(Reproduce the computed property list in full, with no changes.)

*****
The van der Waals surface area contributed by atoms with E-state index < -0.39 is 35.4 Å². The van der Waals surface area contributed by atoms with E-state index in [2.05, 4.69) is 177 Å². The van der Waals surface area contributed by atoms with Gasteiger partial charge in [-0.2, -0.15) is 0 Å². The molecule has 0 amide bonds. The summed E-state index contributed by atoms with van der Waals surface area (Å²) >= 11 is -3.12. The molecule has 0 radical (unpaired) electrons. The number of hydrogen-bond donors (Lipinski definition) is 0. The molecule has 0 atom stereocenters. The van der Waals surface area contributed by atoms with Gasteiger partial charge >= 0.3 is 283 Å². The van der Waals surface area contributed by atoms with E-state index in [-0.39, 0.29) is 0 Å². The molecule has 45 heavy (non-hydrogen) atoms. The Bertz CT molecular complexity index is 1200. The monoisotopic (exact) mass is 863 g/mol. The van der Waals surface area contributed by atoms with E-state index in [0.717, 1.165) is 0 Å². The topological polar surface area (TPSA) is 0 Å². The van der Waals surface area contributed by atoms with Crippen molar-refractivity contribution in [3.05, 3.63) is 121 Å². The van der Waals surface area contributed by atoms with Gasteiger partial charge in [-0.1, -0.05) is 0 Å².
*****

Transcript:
The van der Waals surface area contributed by atoms with E-state index < -0.39 is 35.4 Å². The van der Waals surface area contributed by atoms with E-state index in [2.05, 4.69) is 177 Å². The van der Waals surface area contributed by atoms with Gasteiger partial charge in [-0.2, -0.15) is 0 Å². The molecule has 0 amide bonds. The summed E-state index contributed by atoms with van der Waals surface area (Å²) >= 11 is -3.12. The molecule has 0 radical (unpaired) electrons. The number of hydrogen-bond donors (Lipinski definition) is 0. The molecule has 0 atom stereocenters. The van der Waals surface area contributed by atoms with Gasteiger partial charge >= 0.3 is 283 Å². The van der Waals surface area contributed by atoms with E-state index in [-0.39, 0.29) is 0 Å². The molecule has 45 heavy (non-hydrogen) atoms. The Bertz CT molecular complexity index is 1200. The monoisotopic (exact) mass is 863 g/mol. The van der Waals surface area contributed by atoms with E-state index in [0.717, 1.165) is 0 Å². The topological polar surface area (TPSA) is 0 Å². The van der Waals surface area contributed by atoms with Crippen molar-refractivity contribution in [3.05, 3.63) is 121 Å². The van der Waals surface area contributed by atoms with Gasteiger partial charge in [-0.1, -0.05) is 0 Å².